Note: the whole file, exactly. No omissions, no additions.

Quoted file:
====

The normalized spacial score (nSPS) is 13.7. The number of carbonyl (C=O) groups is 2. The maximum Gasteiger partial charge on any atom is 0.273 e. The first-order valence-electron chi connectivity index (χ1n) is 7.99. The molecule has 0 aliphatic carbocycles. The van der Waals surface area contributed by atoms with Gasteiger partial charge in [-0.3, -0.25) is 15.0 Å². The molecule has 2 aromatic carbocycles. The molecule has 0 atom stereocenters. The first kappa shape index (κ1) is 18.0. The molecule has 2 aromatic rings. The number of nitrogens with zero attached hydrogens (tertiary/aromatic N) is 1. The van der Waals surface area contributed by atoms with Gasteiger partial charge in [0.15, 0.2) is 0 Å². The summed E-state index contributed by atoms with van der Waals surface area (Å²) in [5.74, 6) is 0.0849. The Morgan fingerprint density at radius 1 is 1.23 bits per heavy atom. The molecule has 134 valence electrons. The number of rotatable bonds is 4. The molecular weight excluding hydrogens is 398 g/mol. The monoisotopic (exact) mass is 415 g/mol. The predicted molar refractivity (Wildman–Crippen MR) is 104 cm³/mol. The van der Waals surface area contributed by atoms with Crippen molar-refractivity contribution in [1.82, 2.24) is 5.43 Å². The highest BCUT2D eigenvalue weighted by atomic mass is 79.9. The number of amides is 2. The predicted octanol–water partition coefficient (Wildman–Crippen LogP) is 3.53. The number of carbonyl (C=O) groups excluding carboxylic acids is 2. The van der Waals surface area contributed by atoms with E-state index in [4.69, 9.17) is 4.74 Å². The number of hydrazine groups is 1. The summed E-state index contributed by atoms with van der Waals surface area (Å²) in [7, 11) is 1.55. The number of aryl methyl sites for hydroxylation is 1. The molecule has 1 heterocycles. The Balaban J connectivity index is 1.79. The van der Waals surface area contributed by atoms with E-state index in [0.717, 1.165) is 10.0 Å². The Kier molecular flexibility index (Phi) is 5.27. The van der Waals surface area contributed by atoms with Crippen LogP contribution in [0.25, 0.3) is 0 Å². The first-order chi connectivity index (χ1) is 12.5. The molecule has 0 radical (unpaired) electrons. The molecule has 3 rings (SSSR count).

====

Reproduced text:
The normalized spacial score (nSPS) is 13.7. The number of carbonyl (C=O) groups is 2. The maximum Gasteiger partial charge on any atom is 0.273 e. The first-order valence-electron chi connectivity index (χ1n) is 7.99. The molecule has 0 aliphatic carbocycles. The van der Waals surface area contributed by atoms with Gasteiger partial charge in [-0.3, -0.25) is 15.0 Å². The molecule has 2 aromatic carbocycles. The molecule has 0 atom stereocenters. The first kappa shape index (κ1) is 18.0. The molecule has 2 aromatic rings. The number of nitrogens with zero attached hydrogens (tertiary/aromatic N) is 1. The van der Waals surface area contributed by atoms with Gasteiger partial charge in [0.15, 0.2) is 0 Å². The summed E-state index contributed by atoms with van der Waals surface area (Å²) in [5.74, 6) is 0.0849. The Morgan fingerprint density at radius 1 is 1.23 bits per heavy atom. The molecule has 134 valence electrons. The number of rotatable bonds is 4. The molecular weight excluding hydrogens is 398 g/mol. The monoisotopic (exact) mass is 415 g/mol. The predicted molar refractivity (Wildman–Crippen MR) is 104 cm³/mol. The van der Waals surface area contributed by atoms with Crippen molar-refractivity contribution in [1.82, 2.24) is 5.43 Å². The highest BCUT2D eigenvalue weighted by atomic mass is 79.9. The number of amides is 2. The predicted octanol–water partition coefficient (Wildman–Crippen LogP) is 3.53. The number of carbonyl (C=O) groups excluding carboxylic acids is 2. The van der Waals surface area contributed by atoms with E-state index in [4.69, 9.17) is 4.74 Å². The number of hydrazine groups is 1. The summed E-state index contributed by atoms with van der Waals surface area (Å²) in [7, 11) is 1.55. The number of aryl methyl sites for hydroxylation is 1. The molecule has 1 heterocycles. The Balaban J connectivity index is 1.79. The van der Waals surface area contributed by atoms with E-state index in [0.717, 1.165) is 10.0 Å². The Kier molecular flexibility index (Phi) is 5.27. The van der Waals surface area contributed by atoms with Crippen LogP contribution in [0.25, 0.3) is 0 Å². The first-order chi connectivity index (χ1) is 12.5. The molecule has 0 radical (unpaired) electrons. The molecule has 3 rings (SSSR count).